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Pulitzer Center Update November 22, 2023

Webinar On-Demand: ‘Telling New Kinds of Global Health Stories’

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REBUILDING TRUST SHATTERED by institutional neglect and misinformation during the COVID-19 pandemic is at the heart of the stories told by Pulitzer Center grantees Bukola Adebayo, Mahima Jain, and Jason McLure.

“Somebody tells me something and I think there’s a way to make this matter not just to that one person, but for [other] people to care about it,” said Adebayo. Her most recent project, The Poisoned Wells of Baruwa, investigated protracted health issues resulting from oil extraction in the Nigerian district.

“In these spaces,” said Jain, who reported on gender-based violence in India with Pulitzer Center support and frequented hospitals and shelters, “I actually found [subjects] trusting me [...] because I was writing about their health care issues rather than just their stories of violence [...]. They were willing to talk about how they overcame their challenges and issues in their lives.”

Jain has worked with sources to make them feel more invested in the storytelling process. “It used to take a lot of convincing,” she said, but now “I’ve seen more people share their stories.”

“The most effective journalism starts with a great story involving a person,” said McLure, who reported with The Examination, Der Spiegel, Initium Media, and the Pulitzer Center on China Tobacco, the Chinese state-run tobacco company.

Before the COVID-19 pandemic, journalists like McLure had a harder time securing editorial support for stories that tracked the casualties and externalities that “have enormous impacts on people’s health, but [...] often aren’t felt for years or even decades.” He added, “That’s why I think the nonprofit news model and funding like the Pulitzer Center are very useful for telling these kinds of stories.”

Adebayo emphasized that after COVID-19, people realized that what might seem like a blip at first, such as rising hospital admissions in Hubei Province, could mark the beginning of the next global disaster. “I’m not just going to leave it,” she tells sources, “I’m going to follow it up. There’s interest. It has been supported by the Pulitzer Center [...]. I’m invested in this story.”

“With more interest comes more responsibility." said Adebayo. "You need to be much more sensitive about your narrative. You need to make it digestible. You need to bring your readers down to it, you need to make it count. And you want to follow it up because you just don’t know.”

While COVID-19 has elevated public health reporting, Adebayo, Jain, and McLure still face challenges. Authoritarian regimes in countries like Nigeria, India, and China are retooling regulatory bodies for political convenience and stalling transparency efforts. “It’s affected people in all different forms of civil society,” said McLure.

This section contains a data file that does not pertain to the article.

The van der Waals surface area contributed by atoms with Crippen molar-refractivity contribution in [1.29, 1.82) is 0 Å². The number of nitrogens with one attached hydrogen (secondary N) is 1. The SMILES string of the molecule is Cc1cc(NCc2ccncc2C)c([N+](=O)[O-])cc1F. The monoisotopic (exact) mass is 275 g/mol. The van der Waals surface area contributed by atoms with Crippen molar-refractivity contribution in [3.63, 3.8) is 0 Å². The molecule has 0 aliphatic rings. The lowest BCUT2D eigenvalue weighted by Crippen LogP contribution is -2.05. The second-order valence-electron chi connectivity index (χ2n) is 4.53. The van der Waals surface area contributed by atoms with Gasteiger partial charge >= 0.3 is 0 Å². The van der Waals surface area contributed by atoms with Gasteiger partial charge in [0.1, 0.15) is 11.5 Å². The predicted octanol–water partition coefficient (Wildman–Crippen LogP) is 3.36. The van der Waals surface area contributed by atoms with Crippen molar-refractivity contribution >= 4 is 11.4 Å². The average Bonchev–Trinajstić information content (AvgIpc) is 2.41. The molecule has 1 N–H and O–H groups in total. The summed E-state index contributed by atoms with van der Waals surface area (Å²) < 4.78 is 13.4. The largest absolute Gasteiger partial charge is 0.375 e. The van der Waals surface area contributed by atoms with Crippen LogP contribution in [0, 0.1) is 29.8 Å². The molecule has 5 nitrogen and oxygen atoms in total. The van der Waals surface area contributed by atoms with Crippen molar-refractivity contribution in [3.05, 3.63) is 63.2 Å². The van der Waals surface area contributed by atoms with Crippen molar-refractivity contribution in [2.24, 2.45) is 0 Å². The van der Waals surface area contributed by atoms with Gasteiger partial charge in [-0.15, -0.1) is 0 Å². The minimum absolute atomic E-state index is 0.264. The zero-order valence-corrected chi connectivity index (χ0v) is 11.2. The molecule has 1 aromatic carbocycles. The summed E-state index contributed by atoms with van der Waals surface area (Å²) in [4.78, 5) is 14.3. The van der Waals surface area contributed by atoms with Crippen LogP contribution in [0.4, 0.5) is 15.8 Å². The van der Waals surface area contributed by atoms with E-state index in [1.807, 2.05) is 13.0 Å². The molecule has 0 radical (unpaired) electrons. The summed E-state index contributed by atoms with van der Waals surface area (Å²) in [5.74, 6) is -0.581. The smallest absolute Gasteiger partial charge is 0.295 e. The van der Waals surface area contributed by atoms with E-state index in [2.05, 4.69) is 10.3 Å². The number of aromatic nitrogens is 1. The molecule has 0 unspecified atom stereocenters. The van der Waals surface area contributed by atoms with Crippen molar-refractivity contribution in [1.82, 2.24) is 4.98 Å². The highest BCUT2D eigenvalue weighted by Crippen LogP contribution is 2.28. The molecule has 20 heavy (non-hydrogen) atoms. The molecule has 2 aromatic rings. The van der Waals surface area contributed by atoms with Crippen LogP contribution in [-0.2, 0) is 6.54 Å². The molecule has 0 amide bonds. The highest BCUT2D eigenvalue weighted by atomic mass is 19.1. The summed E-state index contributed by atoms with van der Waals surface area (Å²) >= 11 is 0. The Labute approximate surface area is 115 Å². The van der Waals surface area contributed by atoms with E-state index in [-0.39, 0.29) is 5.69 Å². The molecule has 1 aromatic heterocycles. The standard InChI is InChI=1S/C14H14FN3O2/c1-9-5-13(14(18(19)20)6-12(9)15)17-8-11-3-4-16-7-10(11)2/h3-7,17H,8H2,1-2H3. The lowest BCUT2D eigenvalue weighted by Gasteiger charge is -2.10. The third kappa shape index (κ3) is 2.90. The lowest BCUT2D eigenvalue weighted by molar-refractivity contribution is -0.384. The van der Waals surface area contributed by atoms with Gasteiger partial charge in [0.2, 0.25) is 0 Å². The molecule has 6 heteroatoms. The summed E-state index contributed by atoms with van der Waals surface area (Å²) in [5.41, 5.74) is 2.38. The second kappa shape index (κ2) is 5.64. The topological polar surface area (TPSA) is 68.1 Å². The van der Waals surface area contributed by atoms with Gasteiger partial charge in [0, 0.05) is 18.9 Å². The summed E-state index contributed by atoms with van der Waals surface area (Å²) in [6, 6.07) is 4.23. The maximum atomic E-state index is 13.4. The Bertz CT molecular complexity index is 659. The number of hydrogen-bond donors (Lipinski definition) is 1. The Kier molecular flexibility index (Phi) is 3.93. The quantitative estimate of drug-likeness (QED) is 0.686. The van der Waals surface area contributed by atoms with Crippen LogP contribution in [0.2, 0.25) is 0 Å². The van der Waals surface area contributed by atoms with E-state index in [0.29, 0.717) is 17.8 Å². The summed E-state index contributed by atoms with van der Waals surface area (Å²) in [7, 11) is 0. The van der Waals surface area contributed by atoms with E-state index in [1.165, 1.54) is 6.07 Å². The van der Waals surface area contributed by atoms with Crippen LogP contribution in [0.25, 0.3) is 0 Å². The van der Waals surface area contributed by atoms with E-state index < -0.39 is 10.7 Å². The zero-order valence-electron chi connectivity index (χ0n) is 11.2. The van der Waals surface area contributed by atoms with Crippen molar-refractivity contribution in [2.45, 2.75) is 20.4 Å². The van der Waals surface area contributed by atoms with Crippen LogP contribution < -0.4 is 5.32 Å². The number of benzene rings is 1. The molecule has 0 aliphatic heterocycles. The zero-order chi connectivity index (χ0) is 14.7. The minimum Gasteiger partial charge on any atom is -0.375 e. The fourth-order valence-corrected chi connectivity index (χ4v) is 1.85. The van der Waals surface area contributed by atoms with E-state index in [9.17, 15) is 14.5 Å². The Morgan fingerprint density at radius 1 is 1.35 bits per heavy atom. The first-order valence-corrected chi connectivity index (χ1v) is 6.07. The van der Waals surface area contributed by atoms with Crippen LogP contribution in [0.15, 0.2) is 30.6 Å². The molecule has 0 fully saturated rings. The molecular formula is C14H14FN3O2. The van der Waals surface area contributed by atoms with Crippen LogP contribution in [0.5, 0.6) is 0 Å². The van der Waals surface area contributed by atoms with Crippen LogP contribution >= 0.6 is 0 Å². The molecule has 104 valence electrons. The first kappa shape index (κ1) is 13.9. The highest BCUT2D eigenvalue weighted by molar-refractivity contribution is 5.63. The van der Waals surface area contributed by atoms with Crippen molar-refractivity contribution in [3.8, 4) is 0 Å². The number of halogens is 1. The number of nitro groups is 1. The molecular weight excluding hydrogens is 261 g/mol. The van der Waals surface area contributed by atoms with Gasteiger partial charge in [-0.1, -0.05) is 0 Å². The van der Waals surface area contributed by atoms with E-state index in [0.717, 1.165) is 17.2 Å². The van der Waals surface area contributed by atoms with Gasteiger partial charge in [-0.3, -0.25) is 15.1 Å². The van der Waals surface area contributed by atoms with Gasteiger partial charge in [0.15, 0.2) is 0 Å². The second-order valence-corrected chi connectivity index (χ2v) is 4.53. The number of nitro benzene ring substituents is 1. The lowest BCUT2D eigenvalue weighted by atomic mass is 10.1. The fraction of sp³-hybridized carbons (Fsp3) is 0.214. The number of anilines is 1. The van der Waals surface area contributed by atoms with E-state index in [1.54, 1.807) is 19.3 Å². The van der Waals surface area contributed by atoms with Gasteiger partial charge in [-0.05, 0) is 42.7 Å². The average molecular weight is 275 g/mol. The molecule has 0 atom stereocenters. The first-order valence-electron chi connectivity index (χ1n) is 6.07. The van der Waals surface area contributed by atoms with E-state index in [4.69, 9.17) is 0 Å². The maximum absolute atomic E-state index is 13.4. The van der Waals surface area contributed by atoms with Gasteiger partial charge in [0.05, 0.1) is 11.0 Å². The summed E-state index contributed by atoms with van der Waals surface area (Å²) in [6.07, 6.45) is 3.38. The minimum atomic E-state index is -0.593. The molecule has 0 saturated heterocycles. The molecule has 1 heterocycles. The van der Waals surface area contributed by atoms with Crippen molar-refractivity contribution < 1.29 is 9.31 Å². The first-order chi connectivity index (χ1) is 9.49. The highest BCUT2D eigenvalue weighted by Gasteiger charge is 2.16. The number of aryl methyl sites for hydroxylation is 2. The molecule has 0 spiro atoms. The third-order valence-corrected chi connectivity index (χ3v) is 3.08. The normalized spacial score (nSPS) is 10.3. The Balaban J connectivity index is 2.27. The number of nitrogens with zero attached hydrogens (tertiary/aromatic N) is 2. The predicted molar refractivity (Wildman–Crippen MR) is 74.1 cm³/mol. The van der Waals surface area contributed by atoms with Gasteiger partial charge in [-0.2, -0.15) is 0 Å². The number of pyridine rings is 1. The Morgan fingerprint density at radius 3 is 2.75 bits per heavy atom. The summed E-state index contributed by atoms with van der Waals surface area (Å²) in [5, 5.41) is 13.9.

Still, said Adebayo, her stories must be framed as a public health issue to hold governments and stakeholders accountable. “If you do the math,” she said, “your public health systems are more overwhelmed by problems you could have prevented instead of having to compensate for them.” This kind of reporting helps stakeholders “get ahead of the problem,” according to Adebayo.

The media play an important role in aligning the interests of the powerful with the health of ordinary people. An audience member asked Jain how she implements solutions journalism in her reporting. In a world where there may be little fanfare about getting ahead of public health crises before they develop, Jain replied that she tries to “place [...] solution[s] in a wider context, and see whether it’s scalable, whether it’s effective, whether it’s reaching a lot of people or not. [...] A solutions story can also be very critical.”

Reflecting on the webinar, aid worker Christine Kyarikunda said, “I’m interested in how to tell health-related stories without putting our colleagues at risk. This session helped illuminate challenges I hope can help inform our strategies.”

Thank you to Bukola Adebayo, Mahima Jain, and Jason McLure for your thoughtful participation.


This project explores the health and environmental consequences for residents in Baruwa.

Two women sit in an exam room in India.

High levels of gender-based violence and poor access to health care are intrinsically related.


global health reporting initiative


Global Health Inequities

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